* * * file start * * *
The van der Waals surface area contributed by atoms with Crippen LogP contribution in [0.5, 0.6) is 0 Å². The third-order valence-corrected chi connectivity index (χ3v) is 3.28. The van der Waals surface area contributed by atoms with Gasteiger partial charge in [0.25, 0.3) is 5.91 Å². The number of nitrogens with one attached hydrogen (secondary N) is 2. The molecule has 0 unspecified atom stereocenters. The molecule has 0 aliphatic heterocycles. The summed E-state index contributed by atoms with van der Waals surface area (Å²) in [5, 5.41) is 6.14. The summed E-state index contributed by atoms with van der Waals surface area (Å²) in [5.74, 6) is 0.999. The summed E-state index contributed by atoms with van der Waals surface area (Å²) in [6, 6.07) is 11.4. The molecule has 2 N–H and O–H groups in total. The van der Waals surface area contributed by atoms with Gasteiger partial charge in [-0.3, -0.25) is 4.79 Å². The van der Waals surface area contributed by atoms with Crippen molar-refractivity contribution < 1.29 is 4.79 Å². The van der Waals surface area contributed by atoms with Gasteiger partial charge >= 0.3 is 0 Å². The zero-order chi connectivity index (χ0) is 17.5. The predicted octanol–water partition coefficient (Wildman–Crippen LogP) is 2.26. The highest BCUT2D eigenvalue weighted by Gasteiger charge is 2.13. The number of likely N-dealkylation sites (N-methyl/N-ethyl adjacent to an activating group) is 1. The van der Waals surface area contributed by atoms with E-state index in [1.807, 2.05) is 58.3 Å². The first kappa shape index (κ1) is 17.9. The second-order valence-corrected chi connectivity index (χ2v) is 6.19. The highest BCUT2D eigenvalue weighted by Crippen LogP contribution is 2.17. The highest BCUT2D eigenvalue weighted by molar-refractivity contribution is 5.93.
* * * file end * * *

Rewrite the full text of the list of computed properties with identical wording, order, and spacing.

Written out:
The van der Waals surface area contributed by atoms with Crippen LogP contribution in [0.5, 0.6) is 0 Å². The third-order valence-corrected chi connectivity index (χ3v) is 3.28. The van der Waals surface area contributed by atoms with Gasteiger partial charge in [0.25, 0.3) is 5.91 Å². The number of nitrogens with one attached hydrogen (secondary N) is 2. The molecule has 0 unspecified atom stereocenters. The molecule has 0 aliphatic heterocycles. The summed E-state index contributed by atoms with van der Waals surface area (Å²) in [5, 5.41) is 6.14. The summed E-state index contributed by atoms with van der Waals surface area (Å²) in [5.74, 6) is 0.999. The summed E-state index contributed by atoms with van der Waals surface area (Å²) in [6, 6.07) is 11.4. The molecule has 2 N–H and O–H groups in total. The van der Waals surface area contributed by atoms with Gasteiger partial charge in [-0.3, -0.25) is 4.79 Å². The van der Waals surface area contributed by atoms with Crippen molar-refractivity contribution < 1.29 is 4.79 Å². The van der Waals surface area contributed by atoms with Gasteiger partial charge >= 0.3 is 0 Å². The zero-order chi connectivity index (χ0) is 17.5. The predicted octanol–water partition coefficient (Wildman–Crippen LogP) is 2.26. The highest BCUT2D eigenvalue weighted by Gasteiger charge is 2.13. The number of likely N-dealkylation sites (N-methyl/N-ethyl adjacent to an activating group) is 1. The van der Waals surface area contributed by atoms with E-state index in [1.807, 2.05) is 58.3 Å². The first kappa shape index (κ1) is 17.9. The second-order valence-corrected chi connectivity index (χ2v) is 6.19. The highest BCUT2D eigenvalue weighted by Crippen LogP contribution is 2.17. The highest BCUT2D eigenvalue weighted by molar-refractivity contribution is 5.93.